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On July 21, Pacific Gas and Electric Company (PG&E) and Tesla began construction of a 182.5-megawatt (MW) lithium-ion battery energy storage system (BESS) at PG&E’s electric substation in Moss Landing in Monterey County.
The system will be designed, built and maintained by PG&E and Tesla, and will be owned by PG&E. The goal of PG&E is to launch the system in early 2021 and have it fully operational in the second quarter of 2021. Upon commissioning, the Moss Landing substation system will become one of the world's largest lithium-ion battery energy storage systems, BusinessWire reports.
“Battery energy storage plays an integral role in enhancing overall electric grid efficiency and reliability, integrating renewable resources while reducing reliance on fossil fuel generation. It can serve as an alternative to more expensive, traditional wires solutions, resulting in lower overall costs for our customers,” said Fong Wan, senior vice president, Energy Policy and Procurement, PG&E. “The scale, purpose and flexibility of the Moss Landing Megapack system make it a landmark in the development and deployment of utility-scale batteries.”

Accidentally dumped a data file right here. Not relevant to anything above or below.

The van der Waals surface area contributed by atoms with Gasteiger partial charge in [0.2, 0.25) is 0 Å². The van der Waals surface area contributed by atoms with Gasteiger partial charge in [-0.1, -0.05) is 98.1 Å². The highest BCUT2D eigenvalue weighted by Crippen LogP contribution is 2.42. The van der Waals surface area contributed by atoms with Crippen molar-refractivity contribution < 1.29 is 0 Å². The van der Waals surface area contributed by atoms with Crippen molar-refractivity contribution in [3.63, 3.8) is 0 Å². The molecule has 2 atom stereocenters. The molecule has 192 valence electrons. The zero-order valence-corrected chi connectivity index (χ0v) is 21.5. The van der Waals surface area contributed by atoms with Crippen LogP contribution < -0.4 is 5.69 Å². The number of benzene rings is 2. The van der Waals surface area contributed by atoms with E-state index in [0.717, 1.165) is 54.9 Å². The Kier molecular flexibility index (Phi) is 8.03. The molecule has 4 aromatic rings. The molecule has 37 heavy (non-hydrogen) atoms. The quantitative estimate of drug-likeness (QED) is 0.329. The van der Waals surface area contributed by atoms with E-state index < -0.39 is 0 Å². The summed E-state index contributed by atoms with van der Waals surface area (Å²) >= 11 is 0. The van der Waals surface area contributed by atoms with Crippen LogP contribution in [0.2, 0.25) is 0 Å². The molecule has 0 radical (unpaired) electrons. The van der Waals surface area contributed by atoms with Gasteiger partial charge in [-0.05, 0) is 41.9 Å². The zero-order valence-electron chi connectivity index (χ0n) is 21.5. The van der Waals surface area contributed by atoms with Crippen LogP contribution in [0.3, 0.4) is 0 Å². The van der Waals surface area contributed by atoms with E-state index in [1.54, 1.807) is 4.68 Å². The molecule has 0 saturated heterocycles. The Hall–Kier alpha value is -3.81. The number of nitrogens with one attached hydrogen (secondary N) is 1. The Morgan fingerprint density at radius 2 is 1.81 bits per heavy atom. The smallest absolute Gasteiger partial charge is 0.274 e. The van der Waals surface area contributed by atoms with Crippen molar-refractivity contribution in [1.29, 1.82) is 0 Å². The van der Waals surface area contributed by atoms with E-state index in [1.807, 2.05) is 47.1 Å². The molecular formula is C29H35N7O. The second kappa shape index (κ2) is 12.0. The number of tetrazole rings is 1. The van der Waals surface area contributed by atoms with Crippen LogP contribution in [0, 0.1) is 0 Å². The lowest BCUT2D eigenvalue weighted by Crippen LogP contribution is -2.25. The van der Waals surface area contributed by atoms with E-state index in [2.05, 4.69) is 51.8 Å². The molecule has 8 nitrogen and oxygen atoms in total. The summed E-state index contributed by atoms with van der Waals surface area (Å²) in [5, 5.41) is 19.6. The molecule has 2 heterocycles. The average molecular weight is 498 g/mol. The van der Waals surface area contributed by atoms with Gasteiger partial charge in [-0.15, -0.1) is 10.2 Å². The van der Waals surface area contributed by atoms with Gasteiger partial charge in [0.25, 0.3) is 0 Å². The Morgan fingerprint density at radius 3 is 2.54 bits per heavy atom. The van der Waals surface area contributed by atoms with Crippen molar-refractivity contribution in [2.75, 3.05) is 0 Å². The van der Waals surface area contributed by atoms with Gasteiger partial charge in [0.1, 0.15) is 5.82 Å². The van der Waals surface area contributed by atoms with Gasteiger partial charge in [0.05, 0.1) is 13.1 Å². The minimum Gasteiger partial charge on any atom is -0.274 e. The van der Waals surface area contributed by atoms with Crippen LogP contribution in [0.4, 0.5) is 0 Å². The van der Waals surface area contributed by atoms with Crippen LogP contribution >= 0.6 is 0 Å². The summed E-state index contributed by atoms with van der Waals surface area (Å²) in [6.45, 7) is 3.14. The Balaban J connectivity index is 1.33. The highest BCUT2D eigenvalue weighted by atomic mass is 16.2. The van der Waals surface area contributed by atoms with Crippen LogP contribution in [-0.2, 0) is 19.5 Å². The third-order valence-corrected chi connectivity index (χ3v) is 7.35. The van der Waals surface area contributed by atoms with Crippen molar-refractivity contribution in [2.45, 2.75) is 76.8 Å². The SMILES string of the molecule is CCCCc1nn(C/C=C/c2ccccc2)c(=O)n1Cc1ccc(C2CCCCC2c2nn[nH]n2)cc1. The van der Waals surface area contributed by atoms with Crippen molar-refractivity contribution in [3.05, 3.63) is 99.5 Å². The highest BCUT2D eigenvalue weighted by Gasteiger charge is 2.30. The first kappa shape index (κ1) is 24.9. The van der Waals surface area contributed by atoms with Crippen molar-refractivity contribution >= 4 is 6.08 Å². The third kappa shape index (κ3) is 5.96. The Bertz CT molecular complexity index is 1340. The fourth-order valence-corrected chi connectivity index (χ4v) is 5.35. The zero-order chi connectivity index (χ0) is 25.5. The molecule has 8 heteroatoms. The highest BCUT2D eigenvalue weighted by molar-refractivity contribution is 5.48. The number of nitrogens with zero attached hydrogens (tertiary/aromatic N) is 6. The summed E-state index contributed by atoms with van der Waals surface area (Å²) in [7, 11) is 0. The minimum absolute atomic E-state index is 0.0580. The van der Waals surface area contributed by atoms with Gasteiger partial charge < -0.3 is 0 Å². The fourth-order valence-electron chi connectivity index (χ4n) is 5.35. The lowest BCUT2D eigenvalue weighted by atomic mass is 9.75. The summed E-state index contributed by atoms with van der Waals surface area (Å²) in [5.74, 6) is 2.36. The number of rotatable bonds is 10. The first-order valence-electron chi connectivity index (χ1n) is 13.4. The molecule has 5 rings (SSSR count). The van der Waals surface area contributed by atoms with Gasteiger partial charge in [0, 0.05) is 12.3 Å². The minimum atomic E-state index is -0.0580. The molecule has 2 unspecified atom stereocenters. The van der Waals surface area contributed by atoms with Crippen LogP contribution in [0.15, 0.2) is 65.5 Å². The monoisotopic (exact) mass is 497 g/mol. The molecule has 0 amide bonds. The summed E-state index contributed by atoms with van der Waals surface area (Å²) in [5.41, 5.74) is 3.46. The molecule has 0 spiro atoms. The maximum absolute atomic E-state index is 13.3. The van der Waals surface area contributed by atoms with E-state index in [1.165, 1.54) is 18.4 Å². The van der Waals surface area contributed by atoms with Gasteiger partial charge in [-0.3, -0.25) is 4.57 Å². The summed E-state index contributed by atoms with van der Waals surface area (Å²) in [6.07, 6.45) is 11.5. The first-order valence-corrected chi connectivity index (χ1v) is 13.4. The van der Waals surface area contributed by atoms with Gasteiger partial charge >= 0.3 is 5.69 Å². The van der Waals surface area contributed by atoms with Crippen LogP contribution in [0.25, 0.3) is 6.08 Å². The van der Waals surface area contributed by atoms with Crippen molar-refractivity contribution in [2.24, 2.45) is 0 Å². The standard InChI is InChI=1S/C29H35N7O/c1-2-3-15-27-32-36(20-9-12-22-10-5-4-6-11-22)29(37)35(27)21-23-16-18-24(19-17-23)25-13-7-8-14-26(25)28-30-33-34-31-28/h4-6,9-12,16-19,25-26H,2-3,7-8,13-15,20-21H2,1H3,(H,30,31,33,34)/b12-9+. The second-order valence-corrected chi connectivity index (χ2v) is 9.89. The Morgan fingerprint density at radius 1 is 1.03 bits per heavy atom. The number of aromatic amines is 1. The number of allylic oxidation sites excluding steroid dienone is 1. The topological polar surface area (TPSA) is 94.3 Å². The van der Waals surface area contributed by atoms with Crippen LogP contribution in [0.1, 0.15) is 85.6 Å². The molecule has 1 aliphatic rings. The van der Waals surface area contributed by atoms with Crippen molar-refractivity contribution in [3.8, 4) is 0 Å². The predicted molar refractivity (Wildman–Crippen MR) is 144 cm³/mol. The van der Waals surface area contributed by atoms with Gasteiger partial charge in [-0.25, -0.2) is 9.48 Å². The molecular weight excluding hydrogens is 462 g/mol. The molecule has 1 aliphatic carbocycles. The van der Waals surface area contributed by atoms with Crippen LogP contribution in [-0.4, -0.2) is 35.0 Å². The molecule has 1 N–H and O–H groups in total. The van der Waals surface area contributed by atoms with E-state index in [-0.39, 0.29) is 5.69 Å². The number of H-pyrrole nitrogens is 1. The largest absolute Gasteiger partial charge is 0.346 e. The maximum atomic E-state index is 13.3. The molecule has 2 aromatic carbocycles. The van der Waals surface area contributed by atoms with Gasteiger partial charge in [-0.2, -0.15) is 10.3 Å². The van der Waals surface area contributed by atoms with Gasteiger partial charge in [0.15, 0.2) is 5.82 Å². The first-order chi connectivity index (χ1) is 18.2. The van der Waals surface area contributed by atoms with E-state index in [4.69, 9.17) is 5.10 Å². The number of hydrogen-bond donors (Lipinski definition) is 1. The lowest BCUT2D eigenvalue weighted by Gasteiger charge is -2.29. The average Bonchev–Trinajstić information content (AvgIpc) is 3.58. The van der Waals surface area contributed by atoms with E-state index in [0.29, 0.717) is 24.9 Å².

PG&E predicts Moss Landing BESS will save more than $100 million over a 20-year lifespan. The BESS was approved by the California Public Utilities Commission in November 2018 and by the Monterey County Planning commission in February 2020.
It includes the installation of 256 Tesla Megapack battery units on 33 concrete slabs. Each unit houses batteries and power conversion equipment in a single cabinet. Transformers and switch-gears will also be installed along with the Megapacks to connect energy stored in the batteries with the 115 kilovolts (kV) electric transmission system.
The BESS will have the capacity to store and dispatch up to 730-megawatt hours (MWh) of energy to the electrical grid at a maximum rate of 182.5 MW for up to four hours during periods of high demand. PG&E's agreement with Tesla contains an upsize option that can increase the capacity of the system up to six hours or 1.1-Gigawatt hour (GWh) total.